Travel and its impact on his career and life
Professor Arthur Appleton has a long and impressive academic background, but he describes his time at Exeter University as responsible for everything positive that has happened in his life. A summer of travel in Europe opened his eyes to the world, cultivating his interest in language, culture, politics and especially food, and educated him on respecting different views and customs. This experience, coupled with his studies in Geneva, can be said to have molded his desire to pursue a career in international law.
Professor Appleton’s career choice has permitted him to serve as a consultant on trade and investment issues for many international and regional organizations including the World Bank, the World Trade Organization, UNCTAD, UNEP, the ITC, the EU, the International Law Institute, the Asian Development Bank, and the Islamic Development Bank, to name just a few. He has worked in more than 60 countries throughout Asia, the Middle East, Africa, Europe and Latin America, and has successfully set up his own law practice with offices in more than six countries.
Each country Arthur has visited has equipped him with knowledge and understanding of people and politics that has proved important in his daily life. So much travel, some of it in rather remote places, has taught him many things—perhaps most importantly, “Stay calm, taste everything, and try to learn from everyone and everything around you.”
He was first inspired to teach when, early in his career, he came into contact with many prominent academics. He was soon invited to teach various courses, first at the World Trade Institute in Bern, then later in Geneva, Barcelona, in Bologna at Johns Hopkins (SAIS), and now at IE University in Madrid, teaching the Executive Master in International Trade. He has added teaching to his list of passions, and it has led to many wonderful experiences, including training high court judges from China, the East African Community, and Sri Lanka; US diplomats in Japan, Uganda and the States; and government officials in many parts of the world, including Vietnam, Brazil and the Middle East. Arthur credits this success to his leadership and organizational skills and his time spent as counsel and arbitrator in international arbitrations.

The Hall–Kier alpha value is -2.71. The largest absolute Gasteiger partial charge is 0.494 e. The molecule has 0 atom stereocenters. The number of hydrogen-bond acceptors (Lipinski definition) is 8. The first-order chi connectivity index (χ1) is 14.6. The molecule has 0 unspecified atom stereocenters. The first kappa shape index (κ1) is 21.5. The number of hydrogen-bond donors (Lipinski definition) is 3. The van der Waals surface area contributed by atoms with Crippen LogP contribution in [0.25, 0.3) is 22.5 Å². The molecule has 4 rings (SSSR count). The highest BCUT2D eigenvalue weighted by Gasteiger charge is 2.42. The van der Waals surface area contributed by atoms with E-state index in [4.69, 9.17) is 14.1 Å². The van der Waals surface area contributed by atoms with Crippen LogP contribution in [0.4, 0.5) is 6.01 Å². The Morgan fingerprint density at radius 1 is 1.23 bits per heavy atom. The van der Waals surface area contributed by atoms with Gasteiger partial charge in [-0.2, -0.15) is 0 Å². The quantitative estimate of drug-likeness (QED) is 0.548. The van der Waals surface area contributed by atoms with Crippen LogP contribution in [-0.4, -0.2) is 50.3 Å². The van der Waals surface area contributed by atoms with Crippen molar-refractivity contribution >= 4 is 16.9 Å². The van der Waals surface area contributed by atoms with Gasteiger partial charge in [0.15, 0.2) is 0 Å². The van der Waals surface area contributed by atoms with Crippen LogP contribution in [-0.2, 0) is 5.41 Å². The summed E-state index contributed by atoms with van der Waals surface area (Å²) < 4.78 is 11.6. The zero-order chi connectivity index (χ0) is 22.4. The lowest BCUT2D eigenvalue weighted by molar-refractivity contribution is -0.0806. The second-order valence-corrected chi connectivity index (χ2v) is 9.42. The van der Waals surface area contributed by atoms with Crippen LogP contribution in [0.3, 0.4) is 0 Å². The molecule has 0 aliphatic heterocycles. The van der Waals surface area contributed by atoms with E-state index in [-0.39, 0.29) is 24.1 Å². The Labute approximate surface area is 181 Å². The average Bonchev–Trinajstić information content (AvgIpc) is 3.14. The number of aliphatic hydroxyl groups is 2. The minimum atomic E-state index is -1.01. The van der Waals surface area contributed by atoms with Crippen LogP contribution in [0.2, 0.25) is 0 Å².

Arthur describes his affiliation with IE University as a particularly rewarding experience, as he has had the opportunity to teach non-lawyers. In contrast to teaching attorneys, where one focuses on the black letter law, teaching non-lawyers is far more interesting. One focuses on the policies behind the law, and the implications for law on people, businesses, and civil society. His experience in teaching has taught him that one should not endeavor to teach international students without a good understanding of their culture.
With such a busy career, Arthur tries his best to find time for family, reading and writing. He would like to recommend two books in particular to prospective IE students which have had a great influence on his thinking; The Silk Roads by Peter Frankopan and Guns, Germs and Steel by Jared Diamond. In his words; “They will alter the way you perceive the world.”
“Stay calm, taste everything, and try to learn from everyone and everything around you.”